3. Think and act big. Bezos had no problem in this department. He knew from the beginning that he was on a mission to create “the everything store.” The trick was to convince and inspire his team to believe along with him. What got Amazon from $0 to its first billion in sales was not the same thing that skyrocketed it to its next $10 billion in sales. They had to continually reinvent. Lesson—small thinkers stay small. Rather than trying to grow your business by 15% this year, take your current revenue and add a zero to it. This 10x thinking will require you to develop a new strategy so you can grow by an order of magnitude instead of just incrementally.
4. Continually raise the hiring bar. Amazon touts the idea of hiring and developing the best people. By doing this, you’ll gain a huge competitive advantage as you outsmart and out hustle the competition. Unfortunately, Amazon’s workplace reputation and relatively stingy compensation plan and perks didn’t exactly encourage the best people to knock on the company’s door. Lesson—practice what you preach. Create a work environment that is attractive to high achievers and pull out all the stops to bring them on board and keep them continually challenged and refreshed. And, pay your best people well. As my wife says, "If you want to become a billionaire, you better spawn a bunch of multi-millionaires along the way.”
5. Have a bias for taking action. As Amazon says, “Speed matters in business. Many decisions and actions are reversible and do not need extensive study. We value calculated risk taking.” The key word here is “calculated.” Taking action just for the sake of trying to move fast will backfire. Lesson--endless meetings to study and debate new ideas will keep you trailing the pack. Hire smart people, give them room to run, and don’t trash them when one of their ideas inevitably fails. If an employee fears the consequences of failure, they’ll never take calculated risks and your business will flat line.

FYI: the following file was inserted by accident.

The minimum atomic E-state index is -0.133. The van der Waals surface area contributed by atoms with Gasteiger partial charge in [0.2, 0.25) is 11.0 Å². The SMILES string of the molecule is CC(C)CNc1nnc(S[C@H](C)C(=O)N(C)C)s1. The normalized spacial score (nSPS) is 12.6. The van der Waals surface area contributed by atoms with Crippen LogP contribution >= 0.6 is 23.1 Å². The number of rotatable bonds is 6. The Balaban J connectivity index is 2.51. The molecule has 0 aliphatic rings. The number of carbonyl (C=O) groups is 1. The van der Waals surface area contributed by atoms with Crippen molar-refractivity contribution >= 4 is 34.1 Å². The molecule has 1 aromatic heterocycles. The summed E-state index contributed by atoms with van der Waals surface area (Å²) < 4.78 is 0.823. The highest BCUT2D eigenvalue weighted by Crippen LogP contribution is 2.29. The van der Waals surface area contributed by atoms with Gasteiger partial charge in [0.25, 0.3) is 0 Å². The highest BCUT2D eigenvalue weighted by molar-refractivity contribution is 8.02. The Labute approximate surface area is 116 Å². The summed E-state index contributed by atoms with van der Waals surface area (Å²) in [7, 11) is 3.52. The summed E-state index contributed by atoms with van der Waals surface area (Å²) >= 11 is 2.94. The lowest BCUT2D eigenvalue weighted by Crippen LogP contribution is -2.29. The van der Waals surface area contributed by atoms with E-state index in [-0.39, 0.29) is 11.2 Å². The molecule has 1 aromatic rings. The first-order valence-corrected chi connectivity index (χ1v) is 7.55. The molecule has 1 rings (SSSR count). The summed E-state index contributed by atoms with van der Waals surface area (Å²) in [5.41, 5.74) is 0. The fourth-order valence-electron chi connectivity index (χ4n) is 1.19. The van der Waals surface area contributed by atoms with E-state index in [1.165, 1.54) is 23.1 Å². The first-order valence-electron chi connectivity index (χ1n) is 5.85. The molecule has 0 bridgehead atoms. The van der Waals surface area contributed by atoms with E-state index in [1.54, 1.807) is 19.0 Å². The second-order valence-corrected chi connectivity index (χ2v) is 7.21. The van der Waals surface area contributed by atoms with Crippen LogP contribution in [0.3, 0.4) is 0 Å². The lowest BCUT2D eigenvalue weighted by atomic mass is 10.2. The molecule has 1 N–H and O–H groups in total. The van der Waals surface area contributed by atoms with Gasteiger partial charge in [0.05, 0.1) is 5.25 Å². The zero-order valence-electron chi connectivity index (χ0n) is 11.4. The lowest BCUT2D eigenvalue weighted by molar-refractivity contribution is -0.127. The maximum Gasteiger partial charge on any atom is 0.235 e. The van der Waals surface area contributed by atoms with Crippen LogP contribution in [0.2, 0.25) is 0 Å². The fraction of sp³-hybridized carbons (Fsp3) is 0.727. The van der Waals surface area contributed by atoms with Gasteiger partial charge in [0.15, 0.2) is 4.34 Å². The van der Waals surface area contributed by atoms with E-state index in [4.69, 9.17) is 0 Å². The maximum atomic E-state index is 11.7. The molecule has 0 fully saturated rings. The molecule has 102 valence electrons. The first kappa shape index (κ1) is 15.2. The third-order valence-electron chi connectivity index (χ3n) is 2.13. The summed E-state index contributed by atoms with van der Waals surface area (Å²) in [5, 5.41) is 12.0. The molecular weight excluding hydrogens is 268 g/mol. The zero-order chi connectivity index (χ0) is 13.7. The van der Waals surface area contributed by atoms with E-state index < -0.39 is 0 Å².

6. Be frugal—to a point. Frugality breeds creativity as you have to come up with inventive ways to get things done on a limited budget. Unfortunately, Amazon probably took this to an extreme. Employees had to pay for parking. Executives had to fly coach. Desks were made out of doors. There was no free cafeteria food. These things, while seemingly small, made it difficult for Amazon to recruit top employees because its competitors such as Google and Facebook offered perks galore and were viewed as extremely employee-friendly firms to work for. Lesson—a culture of frugality can be a competitive advantage as long as you are frugal in the right areas (think Southwest Airlines). Skimping on employee perks or creating an uninviting work environment will exclude you from getting top talent. Conversely, eliminating waste and developing creative ways to solve problems and build new products with frugal budgets can lead to massive innovation. Remember, Facebook was started out of a dorm room.
7. Be obsessive about the customer. Amazon usually did a good job taking care of its customers and making the shopping experience easy. As a result, sales grew rapidly. To drive home its point about obsessing over the customer, the company often left an empty chair at the table in important meetings. Why? Because that chair represented the customer and Bezos didn’t want anybody to forget who they were serving. Lesson—reimagine how you can serve your clients better, faster, deeper, and with greater care. How can you dramatically improve their experience in working with you? How can you make their life simpler, easier and more profitable?
Dramatically growing your business takes hard work. I hope these 7 lessons will make it a bit easier for you.